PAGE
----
The Mill on the Floss | Study Guide

George Eliot

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The Mill on the Floss | Book 3, Chapters 4–6 : The Downfall | Summary

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Summary

Chapter 4: A Vanishing Gleam

Mr. Glegg and Tom enter Mr. Tulliver's bedroom to look for the £300 promissory note from Mr. Moss. Mr. Tulliver awakens in a somewhat lucid state and asks what they are doing. Tom explains and asks him what to do about it, and Mr. Tulliver confirms that he meant to forgive the loan. He also instructs Tom to pay Luke the miller the £50 he is owed.

Chapter 5: Tom Applies His Knife to the Oyster

The next day Tom visits his uncle Deane at his place of business to get some advice about how he might get some work. Tom does not feel Maggie's indignation against his Dodson relatives for their lack of generosity, since he "saw some justice in severity." Coming up on 17, he wants no handouts—simply some help getting employment so he can support the family. Mr. Deane asks Tom what he has learned in his three years of schooling at Mr. Stelling's, and it becomes clear that not much of it will be of use in business. Mr. Deane then gives him a lecture about what it means to start at the bottom of a company, as he did, and expresses his doubt that Tom would be willing to do so, having been spoiled by his father's high expectations. When Tom sees Maggie he reports the encounter and that his uncle advised him to learn bookkeeping. Maggie makes a joke about a bookkeeper in a Walter Scott novel who could have taught her the trade as he did to the female character, and then she could have taught Tom. He gets angry and says it's always the same with Maggie, "setting yourself up above me and everyone else." He scolds her for speaking out in front of the Dodsons and putting herself forward when she should have let him do all the talking. "You think you know better than any one," Tom says, "but you're almost always wrong. I can judge much better than you can." Maggie feels Tom's harshness and bursts into tears, and she sees ahead of her a life with no love in it.

Chapter 6: Tending to Refute the Popular Prejudice against the Present of a Pocket-Knife

While the sale of the household furniture continues, Tom receives a visit from Bob Jakin. Tom doesn't remember him until he pulls out the pocket knife Tom gave him. Bob recalls Tom was his favorite companion of childhood, despite how the friendship ended. Just then Maggie comes in and notices that many of the books have been sold and tears up. When Tom gets back to Bob and asks him why he came by, he explains that his work as a bargeman put him in the vicinity of a mill fire, which he extinguished, and the mill owner rewarded him with ten sovereigns. He has spent one sovereign on a goose for his mother and some clothes to begin a new trade as a packman (a travelling peddler) and wants to give Tom the other nine. Both siblings, especially Maggie, are moved by his kindness, but Tom refuses the money. Maggie tells Bob that they are happy to have him as a friend.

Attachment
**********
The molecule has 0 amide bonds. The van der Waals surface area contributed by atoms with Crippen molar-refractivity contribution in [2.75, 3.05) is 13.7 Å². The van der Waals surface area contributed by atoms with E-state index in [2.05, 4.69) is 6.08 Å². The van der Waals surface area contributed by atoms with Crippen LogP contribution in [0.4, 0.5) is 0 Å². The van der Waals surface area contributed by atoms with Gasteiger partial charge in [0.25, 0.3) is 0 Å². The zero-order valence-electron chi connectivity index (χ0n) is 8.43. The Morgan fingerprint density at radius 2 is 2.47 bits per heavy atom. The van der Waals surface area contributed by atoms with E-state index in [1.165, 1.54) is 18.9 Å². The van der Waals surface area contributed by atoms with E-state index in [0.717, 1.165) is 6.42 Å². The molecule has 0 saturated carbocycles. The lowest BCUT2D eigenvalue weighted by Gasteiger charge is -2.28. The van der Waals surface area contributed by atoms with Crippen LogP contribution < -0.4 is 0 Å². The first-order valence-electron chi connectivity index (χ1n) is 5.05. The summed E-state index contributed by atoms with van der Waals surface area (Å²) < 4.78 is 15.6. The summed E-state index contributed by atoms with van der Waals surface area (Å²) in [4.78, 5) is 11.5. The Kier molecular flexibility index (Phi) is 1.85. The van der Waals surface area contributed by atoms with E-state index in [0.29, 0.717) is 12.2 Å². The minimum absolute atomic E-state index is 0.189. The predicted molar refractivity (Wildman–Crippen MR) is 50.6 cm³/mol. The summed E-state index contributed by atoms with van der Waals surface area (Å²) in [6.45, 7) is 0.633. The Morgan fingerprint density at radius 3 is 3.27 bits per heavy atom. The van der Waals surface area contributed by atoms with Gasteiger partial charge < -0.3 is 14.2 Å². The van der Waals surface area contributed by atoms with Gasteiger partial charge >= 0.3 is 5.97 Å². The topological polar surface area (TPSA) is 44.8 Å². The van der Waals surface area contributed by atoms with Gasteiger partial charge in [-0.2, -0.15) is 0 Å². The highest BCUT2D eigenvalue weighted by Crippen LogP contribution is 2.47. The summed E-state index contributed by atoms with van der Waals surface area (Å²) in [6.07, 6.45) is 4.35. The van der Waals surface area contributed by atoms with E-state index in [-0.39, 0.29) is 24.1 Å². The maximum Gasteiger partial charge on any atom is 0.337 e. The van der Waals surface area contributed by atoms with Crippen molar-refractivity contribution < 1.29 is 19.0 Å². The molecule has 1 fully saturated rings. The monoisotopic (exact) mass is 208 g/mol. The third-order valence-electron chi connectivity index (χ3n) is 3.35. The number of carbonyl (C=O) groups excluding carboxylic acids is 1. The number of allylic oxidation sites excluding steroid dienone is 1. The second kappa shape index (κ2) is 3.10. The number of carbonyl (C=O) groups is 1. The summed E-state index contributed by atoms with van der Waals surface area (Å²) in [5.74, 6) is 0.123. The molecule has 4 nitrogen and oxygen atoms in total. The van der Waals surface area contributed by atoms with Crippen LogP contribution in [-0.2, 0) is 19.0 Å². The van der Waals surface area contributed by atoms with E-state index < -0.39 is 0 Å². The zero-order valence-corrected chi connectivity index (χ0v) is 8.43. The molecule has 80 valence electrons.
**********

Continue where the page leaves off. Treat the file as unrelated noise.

Analysis

A more serious rift begins to open between Maggie and Tom because of the family's financial crisis, in which it becomes clear that they hold diametrically opposed views about life and how people ought to conduct themselves. Once the Dodsons have done the minimum to allow the family to continue for the time being at Dorlcote Mill, Tom sees it as his job to support the Tullivers. He "steps up" admirably as the man of the family and shows his strong character in applying to his uncle for any kind of work. He doesn't blame the Dodsons, as Maggie does, because his conventional sense of fairness aligns with their own views. He doesn't see why his mother's family should give them money when his father hasn't taken care of his own. He also believes that Maggie was wrong to scold the aunts and uncles, first because she should take a back seat to him as a female and a younger sibling, and second because she is almost always wrong in her assessment of a situation—meaning her values are different from his. When Maggie, daydreaming about something she read in a book, mentions how it is too bad she can't teach him bookkeeping, he takes this as one more piece of evidence of Maggie's desire to dominate with her intellect, but in this case Maggie is innocent. She is only daydreaming about how she might have helped her brother. An important theme in the novel is the necessity of human connection, and Maggie is continually trying to connect emotionally with others, particularly her brother. She can endure poverty, but she doesn't know how she can endure a life without love, and the more she becomes estranged from Tom, the more bereft she feels.

Bob Jakin is reintroduced in Book 3, Chapter 6, and he serves as a foil to highlight the Dodsons' lack of charity. Here is someone who was rebuffed and humiliated by Tom in their childhood. Yet, Bob remembers what was good about their relationship, especially the fact that Tom gave him a pocket knife. Bob is now willing to give him the sum total of his liquid wealth—nine sovereigns earned by putting out a fire. Understandably, the Tulliver children will not take Bob's money, but Maggie at least understands that he is also offering his friendship, and she accepts it on behalf of both herself and her brother. Later, Bob will play a key role in helping the Tullivers get out of debt.

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